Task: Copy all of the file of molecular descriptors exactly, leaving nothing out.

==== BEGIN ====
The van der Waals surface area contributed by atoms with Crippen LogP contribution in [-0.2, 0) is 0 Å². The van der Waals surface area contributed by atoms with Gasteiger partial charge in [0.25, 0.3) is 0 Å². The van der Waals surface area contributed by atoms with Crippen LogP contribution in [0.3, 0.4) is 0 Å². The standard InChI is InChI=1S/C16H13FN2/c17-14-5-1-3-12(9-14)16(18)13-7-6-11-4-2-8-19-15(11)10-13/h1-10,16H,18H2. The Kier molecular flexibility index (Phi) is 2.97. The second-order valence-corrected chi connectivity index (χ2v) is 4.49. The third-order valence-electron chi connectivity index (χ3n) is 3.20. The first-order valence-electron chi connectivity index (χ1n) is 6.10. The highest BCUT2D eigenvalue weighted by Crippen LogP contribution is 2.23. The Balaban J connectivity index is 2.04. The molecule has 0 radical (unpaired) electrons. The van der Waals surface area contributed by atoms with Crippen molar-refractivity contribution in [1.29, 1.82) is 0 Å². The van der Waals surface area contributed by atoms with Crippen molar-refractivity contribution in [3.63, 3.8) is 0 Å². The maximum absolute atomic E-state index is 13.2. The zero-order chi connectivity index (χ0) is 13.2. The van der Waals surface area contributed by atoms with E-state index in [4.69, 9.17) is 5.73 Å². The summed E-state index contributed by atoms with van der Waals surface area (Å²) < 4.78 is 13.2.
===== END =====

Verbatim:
The van der Waals surface area contributed by atoms with Crippen LogP contribution in [-0.2, 0) is 0 Å². The van der Waals surface area contributed by atoms with Gasteiger partial charge in [0.25, 0.3) is 0 Å². The van der Waals surface area contributed by atoms with Crippen LogP contribution in [0.3, 0.4) is 0 Å². The standard InChI is InChI=1S/C16H13FN2/c17-14-5-1-3-12(9-14)16(18)13-7-6-11-4-2-8-19-15(11)10-13/h1-10,16H,18H2. The Kier molecular flexibility index (Phi) is 2.97. The second-order valence-corrected chi connectivity index (χ2v) is 4.49. The third-order valence-electron chi connectivity index (χ3n) is 3.20. The first-order valence-electron chi connectivity index (χ1n) is 6.10. The highest BCUT2D eigenvalue weighted by Crippen LogP contribution is 2.23. The Balaban J connectivity index is 2.04. The molecule has 0 radical (unpaired) electrons. The van der Waals surface area contributed by atoms with Crippen molar-refractivity contribution in [1.29, 1.82) is 0 Å². The van der Waals surface area contributed by atoms with Crippen molar-refractivity contribution in [3.63, 3.8) is 0 Å². The maximum absolute atomic E-state index is 13.2. The zero-order chi connectivity index (χ0) is 13.2. The van der Waals surface area contributed by atoms with E-state index in [4.69, 9.17) is 5.73 Å². The summed E-state index contributed by atoms with van der Waals surface area (Å²) < 4.78 is 13.2.